Cunningham's questions in the segment of the deposition transcript released this week pointed out that after each accident, BP issued statements promising "to take action to ensure that it is never repeated." And that Hayward and other BP executives used similar wording in repeated public statements in the aftermath of the Deepwater Horizon disaster.
The questions also emphasized that at the time of the Deepwater Horizon disaster, subsidiaries of the company were on probation concerning felony criminal convictions involving two of the earlier incidents, and subject to a three-year deferred prosecution agreement involving mail and wire fraud charges stemming from the price fixing incident.
Cunningham also grilled Hayward about the conclusions reached by several investigative bodies following the earlier incidents that BP cost-cutting initiatives may have played a part in their cause.
"When all of those events and guilty pleas occurred, you were in the top leadership at BP, weren't you?," Cunningham asked at one point during the deposition.
"I was in the leadership of BP, yes, correct," Hayward responded.
"And despite everything that had occurred before 2007, during which you were part of the top leadership at BP, the board of directors promoted you to CEO in 2007, didn't they?" Cunningham asked.
"They did," Hayward said.
"In fact, the entire time that you were the CEO of BP, BP was on probation for criminal conduct, true?" Cunningham asked.
"For incidents that had occurred prior to my becoming the CEO, that is true," Hayward said.
"Is it true that the entire time you were CEO of BP, BP was on probation for criminal conduct?" Cunningham asked, prompting an objection by BP's attorney.
"As I said, BP was on probation for criminal conduct during my time as CEO for incidents that had occurred prior to me becoming the CEO," Hayward said.
"They occurred while you were in the top leadership of BP, though, didn't they?" Cunningham said.
"I was -- I was in the senior leadership," Hayward said.
"You were in the senior leadership, weren't you?" Cunningham repeated.
"I was," Hayward said.
"And it's true, isn't it, that the culture of an organization is shaped by the leaders in it?" Cunningham asked, again drawing an objection from BP's lawyer.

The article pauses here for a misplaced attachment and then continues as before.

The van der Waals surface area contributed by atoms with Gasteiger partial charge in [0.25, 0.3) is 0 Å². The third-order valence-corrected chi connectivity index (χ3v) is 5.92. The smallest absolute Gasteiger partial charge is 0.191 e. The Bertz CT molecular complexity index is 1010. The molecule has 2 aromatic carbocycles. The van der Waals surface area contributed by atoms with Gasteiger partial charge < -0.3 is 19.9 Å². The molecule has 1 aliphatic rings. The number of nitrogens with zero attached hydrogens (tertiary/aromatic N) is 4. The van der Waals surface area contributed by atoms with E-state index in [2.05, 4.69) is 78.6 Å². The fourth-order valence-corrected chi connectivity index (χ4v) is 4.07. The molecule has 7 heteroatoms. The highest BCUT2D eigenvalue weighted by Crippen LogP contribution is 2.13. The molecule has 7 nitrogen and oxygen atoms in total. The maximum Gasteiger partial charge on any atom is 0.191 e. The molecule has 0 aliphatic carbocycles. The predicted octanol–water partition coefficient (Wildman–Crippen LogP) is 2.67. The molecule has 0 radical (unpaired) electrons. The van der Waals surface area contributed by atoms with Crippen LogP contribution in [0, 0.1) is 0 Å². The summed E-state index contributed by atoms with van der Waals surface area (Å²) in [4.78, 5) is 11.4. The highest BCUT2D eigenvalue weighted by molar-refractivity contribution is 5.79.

"That people do what leaders do?" Cunningham asked.
The transcript then skips three pages, picking up with Cunningham reading Hayward the same line from one of his statements.
"...do...that's been proven time and time again? Did you or did you not say that?" Cunningham said.
"I did say that. I did say that," Hayward said.
At another point in the deposition, Cunningham read from a federal Chemical Safety Board report on the Texas City disaster that concluded cost-cutting was involved. Health, safety and environment "was unofficially sacrificed to cost reductions, and cost pressures inhibited staff from asking the right questions; eventually staff stopped asking," the report said.
Using that document and a book written about the Texas City explosion, Cunningham pressed Hayward on whether cost-cutting measures he implemented after becoming CEO helped cause that accident and the oil spill.
But Hayward insisted the budget cuts he made were aimed at higher-level administrators, and not the day-to-day operations involving refineries or exploration operations like the Deepwater Horizon's drilling of the Macondo well in the Gulf.
"We had a very significant cost base, sitting above the operation, had no impacts on the operation, added nothing to the operation other than burden and complexity," Hayward said. "That is what we removed in the course of 2008 through 2010, and we supplemented the operations by investing into them."